single"point at infinity" to the ordinary real line. If you addboth+∞ and -∞, considered as twodistinctelements, to the real line, you get the extended real number line , which is a different object.Oops. It looks like the post which my previous one was intended to qualify did not end up being posted anyway. Here it is.

Jason wrote:This depends somewhat on the convention one adopts about the status of the single element of the trivial ring, { 0 }. Some texts (e.g. my ancient copy of MacLane and Birkhoff's

Algebra) consider this to be a ring with a multiplicative identity, in which case 0 is its own multiplicative inverse in that ring. Other texts require the multiplicative identity (if it exists) to be different from 0. Presumably such texts would consider the 0 of the trivial ring as having no multiplicative inverse. According to Wikipedia there are also texts which define the term "ring" in a way which excludes the trivial ring.Jason wrote:JK wrote:Indeed. I would disagree with Jason here. I don't think his condition for "x/y" to be meaningful is sufficiently general. If x and y are elements of a commutative ring (e.g. the integers) and the equation y × z = x has a unique solution for z in that ring, then it seems perfectly reasonable to me to use the expression "x/y" to denote that solution, regardless of whether y has a multiplicative inverse or not. I am reasonably sure I have seen this convention used by other professional mathematicians.

revere wrote:This isn't quite right. You get the real projective line by adding only a

single"point at infinity" to the ordinary real line. If you addboth+∞ and -∞, considered as twodistinctelements, to the real line, you get the extended real number line , which is a different object.Good explanation (minor typo where you say ab=c; you mean ac=b). To sum up, it is OK to say 0 divides 0 in a commutative ring (like the integers) but not that x divided by zero is meaningful in the field that embeds the integers.

Of course this would mean that according to the posts you and MarkCC put up, the integers are not numbers because they are "not on the real line." The integers that are spaced along the real line are real numbers, not the integers. They are the image of an injective mapping from the integers, the image being isomorphic to the integers but not identical to them (except by an abuse of terminology). On the other hand if they are "numbers," then you do have numbers where you can divide by zero, the numbers being the integral domain of the integers. There just aren't any units except 1 and -1, which makes the integers different than the rationals or real, but does it make them not numbers? For that matter, are the rationals "not numbers" either because they aren't on the real line?

Then there are my comments about plus and minus infinity which also aren't on the real line but an element in real projective space which is isomorphic to the numbers on the circumference of a circle. Are they not numbers? And the most troublesome example, of course, are the things we actually call numbers, complex numbers, most of which are also not on the real line and aren't a linear order, another of MarkCCs criteria for being a number.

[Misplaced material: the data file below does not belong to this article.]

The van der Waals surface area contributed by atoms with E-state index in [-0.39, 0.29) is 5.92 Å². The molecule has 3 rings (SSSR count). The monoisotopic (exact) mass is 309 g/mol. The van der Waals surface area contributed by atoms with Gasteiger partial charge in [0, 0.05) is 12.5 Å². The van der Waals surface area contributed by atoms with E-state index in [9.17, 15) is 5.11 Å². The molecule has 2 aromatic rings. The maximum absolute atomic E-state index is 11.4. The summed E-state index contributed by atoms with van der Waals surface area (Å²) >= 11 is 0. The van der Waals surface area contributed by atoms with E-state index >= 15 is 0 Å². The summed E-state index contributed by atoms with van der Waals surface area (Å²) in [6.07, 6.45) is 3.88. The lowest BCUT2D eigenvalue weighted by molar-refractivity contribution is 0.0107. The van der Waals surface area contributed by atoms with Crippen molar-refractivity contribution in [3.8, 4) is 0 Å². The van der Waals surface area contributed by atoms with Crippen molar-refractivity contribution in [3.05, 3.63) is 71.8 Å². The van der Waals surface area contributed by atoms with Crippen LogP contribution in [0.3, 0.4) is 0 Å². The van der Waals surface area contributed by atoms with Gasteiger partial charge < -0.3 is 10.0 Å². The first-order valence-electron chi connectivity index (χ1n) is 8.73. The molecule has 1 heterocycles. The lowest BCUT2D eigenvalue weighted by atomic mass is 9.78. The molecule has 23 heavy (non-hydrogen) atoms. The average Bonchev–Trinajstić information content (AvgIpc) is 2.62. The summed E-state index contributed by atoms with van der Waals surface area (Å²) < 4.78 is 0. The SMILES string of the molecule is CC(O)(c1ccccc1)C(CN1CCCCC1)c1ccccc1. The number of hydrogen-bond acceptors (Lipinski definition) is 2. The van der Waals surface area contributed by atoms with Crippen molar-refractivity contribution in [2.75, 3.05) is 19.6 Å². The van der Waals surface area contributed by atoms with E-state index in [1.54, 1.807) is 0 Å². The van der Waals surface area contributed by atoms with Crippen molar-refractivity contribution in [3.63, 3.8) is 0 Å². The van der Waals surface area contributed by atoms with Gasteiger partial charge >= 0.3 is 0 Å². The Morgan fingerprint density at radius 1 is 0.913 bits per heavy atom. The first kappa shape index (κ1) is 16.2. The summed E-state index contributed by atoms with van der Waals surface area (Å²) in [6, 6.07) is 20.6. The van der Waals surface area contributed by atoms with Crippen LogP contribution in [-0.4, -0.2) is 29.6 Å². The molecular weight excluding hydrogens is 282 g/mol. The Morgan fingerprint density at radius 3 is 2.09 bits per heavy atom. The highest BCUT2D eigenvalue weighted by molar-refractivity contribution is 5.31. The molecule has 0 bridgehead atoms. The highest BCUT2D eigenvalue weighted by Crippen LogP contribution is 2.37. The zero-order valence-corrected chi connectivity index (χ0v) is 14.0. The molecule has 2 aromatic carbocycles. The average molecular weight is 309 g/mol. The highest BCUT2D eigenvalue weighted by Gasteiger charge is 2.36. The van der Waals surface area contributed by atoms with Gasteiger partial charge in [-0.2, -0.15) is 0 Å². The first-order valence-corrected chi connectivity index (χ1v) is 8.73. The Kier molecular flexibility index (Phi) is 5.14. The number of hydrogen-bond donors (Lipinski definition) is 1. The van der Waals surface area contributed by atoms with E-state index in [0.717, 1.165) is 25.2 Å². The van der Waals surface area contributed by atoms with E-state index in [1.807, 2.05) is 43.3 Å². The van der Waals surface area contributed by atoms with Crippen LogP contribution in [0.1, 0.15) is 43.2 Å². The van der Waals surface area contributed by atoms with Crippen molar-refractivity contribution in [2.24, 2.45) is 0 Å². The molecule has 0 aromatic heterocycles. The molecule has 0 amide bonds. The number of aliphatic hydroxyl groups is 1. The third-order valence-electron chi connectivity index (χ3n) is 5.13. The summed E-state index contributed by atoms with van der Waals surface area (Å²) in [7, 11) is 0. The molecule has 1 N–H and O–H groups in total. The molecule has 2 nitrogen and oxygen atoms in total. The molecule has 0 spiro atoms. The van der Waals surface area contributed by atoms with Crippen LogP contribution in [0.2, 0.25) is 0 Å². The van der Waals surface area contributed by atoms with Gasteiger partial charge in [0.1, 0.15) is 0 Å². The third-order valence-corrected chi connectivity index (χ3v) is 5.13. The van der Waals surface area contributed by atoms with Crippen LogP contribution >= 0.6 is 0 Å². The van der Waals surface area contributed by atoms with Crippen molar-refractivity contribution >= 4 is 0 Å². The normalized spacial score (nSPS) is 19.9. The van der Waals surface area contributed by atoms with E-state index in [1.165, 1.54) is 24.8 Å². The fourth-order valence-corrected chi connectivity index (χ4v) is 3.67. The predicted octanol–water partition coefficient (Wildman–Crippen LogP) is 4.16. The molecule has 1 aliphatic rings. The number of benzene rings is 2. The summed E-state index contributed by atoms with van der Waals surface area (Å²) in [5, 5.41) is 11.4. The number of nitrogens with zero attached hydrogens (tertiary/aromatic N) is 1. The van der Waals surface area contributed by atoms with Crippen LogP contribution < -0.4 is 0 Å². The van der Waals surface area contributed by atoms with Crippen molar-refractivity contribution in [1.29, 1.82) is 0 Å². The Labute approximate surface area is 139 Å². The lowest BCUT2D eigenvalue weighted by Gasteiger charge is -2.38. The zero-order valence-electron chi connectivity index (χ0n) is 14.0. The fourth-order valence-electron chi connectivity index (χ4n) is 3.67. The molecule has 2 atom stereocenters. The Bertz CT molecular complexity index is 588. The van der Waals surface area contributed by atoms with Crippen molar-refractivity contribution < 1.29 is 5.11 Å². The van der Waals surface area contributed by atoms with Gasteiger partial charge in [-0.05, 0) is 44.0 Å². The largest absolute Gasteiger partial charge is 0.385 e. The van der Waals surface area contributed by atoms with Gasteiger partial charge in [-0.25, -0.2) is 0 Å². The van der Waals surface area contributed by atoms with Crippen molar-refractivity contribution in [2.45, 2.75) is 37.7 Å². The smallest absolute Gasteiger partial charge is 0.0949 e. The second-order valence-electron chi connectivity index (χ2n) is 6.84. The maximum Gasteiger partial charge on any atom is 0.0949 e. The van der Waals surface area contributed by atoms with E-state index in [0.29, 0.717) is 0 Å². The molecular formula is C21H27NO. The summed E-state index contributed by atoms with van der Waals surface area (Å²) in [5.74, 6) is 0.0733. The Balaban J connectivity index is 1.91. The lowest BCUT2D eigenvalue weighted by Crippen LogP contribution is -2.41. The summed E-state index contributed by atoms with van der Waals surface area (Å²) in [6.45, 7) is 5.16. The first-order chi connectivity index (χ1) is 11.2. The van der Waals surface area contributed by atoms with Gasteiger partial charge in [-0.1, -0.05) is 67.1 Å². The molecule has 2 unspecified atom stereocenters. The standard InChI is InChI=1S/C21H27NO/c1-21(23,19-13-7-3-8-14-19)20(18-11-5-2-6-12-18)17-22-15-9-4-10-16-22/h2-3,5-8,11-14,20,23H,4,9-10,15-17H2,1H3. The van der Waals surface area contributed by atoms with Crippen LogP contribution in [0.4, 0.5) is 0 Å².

I realize this is far afield of the intent of the original post. Sorry to be such a pain in the ass. But it is much more interesting than epidemiology.

'In particular, the binary operation division is only meaningful in an environment where we have multiplicative inverses. In the integers, for example, most elements do not have multiplicative inverses.'

I understand you are only explaining standard terminological conventions. It's fair enough for mathematicians to make use of standard definitions or else communicating about algebra would be even trickier than it already is.

But how important are such definitions in everyday conversation? Non-mathematicians are likely to become confused when you tell them that you are not allowed to teach school children that 30/6=5 without first teaching them about rational numbers and that, in fact, while it is perfectly acceptable to say that 6 divides 30 to write 30/6=5 is mere gibberish.

It's a tough business popularising science!

I think revere raises some interesting questions about what is a "number". But an interesting answer would not consist of an assertion about the list of criteria that mathematicians have handed down (for those who don't know, there is such no list).

Rather, it would be interesting to know how and WHY mathematicians have come to generalise and refine everyday concepts of number, making particular choices sometimes in different ways. It could be done from historical, logical, or practical (applications) points of view any of which could be starting point for popularising what mathematicians have learnt about this stuff.

from Revere: